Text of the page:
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Summer of Psalms Trust & Song

Posted on 31 Jul 2016

July 31, 2016

Psalm 46 & 91

Rev. Kristen J. Kleiman


The sight of her made me smile. There she was, in the car in front of me, just rocking out and singing along with a favorite song. I couldn’t hear a word she sang, as we were stopped at the traffic light, but I knew exactly what she was doing – because I do it too. Every time I hear this certain song, Jack and I turn it up and dance and sing really loud. Okay, I do it even when Jack’s not in the car.

But lots of people sing in their cars. It’s socially acceptable, but if I were to walk around the library or grocery store singing ‘Ring around a rosey..” well, people would certainly give me looks and definitely question my sanity. But I can tell you from recent experience, that no one looks twice at a 3 year old walking around in public singing.

Have you ever noticed how much kids sing? How many places kids sing? This past week, we had friends over for dinner, and their four year old spontaneously broke out in a camp song at the dinner table. It was awesome – or at least I thought so.


When we were kids, we sang everywhere too, but slowly, we learned not to sing at the dinner table, not to sing at the library, not to sing at the grocery store, not to sing in public, until our “acceptable” singing zone was reduced to worship, community choirs, birthday parties, the car, and of course, the shower.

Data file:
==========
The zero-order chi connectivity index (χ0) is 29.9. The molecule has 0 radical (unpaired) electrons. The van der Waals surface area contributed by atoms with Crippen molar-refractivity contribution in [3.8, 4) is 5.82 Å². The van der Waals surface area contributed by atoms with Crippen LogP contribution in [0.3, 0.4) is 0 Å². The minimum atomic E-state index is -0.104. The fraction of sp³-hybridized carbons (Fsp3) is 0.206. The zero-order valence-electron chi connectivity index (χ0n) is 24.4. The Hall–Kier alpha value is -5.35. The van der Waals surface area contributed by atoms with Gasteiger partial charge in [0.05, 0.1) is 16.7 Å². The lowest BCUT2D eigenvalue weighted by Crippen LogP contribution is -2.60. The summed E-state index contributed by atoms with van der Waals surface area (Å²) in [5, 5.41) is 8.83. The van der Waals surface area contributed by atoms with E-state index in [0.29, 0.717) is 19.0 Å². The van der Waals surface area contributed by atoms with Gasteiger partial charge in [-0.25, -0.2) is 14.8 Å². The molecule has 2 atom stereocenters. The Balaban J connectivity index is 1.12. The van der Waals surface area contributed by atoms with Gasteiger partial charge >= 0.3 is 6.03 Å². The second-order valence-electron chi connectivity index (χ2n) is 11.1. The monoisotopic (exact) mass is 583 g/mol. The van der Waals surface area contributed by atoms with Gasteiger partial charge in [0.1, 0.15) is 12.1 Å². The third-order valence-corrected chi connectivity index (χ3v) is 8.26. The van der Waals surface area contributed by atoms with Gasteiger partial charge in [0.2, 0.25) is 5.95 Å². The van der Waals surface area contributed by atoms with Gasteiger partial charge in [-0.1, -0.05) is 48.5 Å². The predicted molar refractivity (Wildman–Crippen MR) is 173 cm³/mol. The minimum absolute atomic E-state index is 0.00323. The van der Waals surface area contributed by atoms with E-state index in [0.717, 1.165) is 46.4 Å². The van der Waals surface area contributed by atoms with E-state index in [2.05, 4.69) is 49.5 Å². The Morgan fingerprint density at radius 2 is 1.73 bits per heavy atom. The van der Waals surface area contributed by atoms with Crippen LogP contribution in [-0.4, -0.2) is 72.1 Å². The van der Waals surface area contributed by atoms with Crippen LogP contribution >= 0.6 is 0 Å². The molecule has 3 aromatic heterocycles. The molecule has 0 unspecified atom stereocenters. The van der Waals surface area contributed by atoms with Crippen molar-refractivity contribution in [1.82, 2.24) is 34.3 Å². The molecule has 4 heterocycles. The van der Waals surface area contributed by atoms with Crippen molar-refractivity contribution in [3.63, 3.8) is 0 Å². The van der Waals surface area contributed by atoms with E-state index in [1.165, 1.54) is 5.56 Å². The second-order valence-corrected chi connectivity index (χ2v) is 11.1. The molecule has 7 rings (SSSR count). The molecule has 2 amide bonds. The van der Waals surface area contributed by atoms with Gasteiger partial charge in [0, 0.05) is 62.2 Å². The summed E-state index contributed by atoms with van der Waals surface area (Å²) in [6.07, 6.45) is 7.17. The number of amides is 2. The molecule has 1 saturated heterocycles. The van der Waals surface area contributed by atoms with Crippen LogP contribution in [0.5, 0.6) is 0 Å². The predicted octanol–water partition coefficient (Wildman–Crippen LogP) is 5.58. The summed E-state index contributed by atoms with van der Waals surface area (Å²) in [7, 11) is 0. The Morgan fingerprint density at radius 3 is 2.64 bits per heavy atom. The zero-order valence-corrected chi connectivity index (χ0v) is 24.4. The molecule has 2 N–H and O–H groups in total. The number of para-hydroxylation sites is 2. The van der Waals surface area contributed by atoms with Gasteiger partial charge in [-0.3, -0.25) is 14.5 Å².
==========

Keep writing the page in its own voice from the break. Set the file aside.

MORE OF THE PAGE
In his book, The Singing Thing: a Case for Congregational Song, pastor and musician John Bell shares his thoughts about why we don’t sing. In addition to having limits placed on all the places we are allowed to sing, too many of us had someone tell us we couldn’t or shouldn’t sing.

And with each “don’t sing here”, with each joke about our ability to carry a tune, our comfort level with singing gets smaller and smaller until it becomes non-existent for too many people, and they just stop singing.


But everyone can sing, and everyone should sing.


We should sing because singing is good for our bodies. Singing improves your immune system; it gives your lungs and circulatory system a workout; it can help you sleep better because strong throat muscles stop snoring and sleep apnea; And singing is also a natural anti-depressant and stress reliever because singing releases endorphins, making you happier and more relaxed.

Just like in yoga, the deep breathing that naturally goes along with singing is physically beneficial, because it helps us to let go of tension.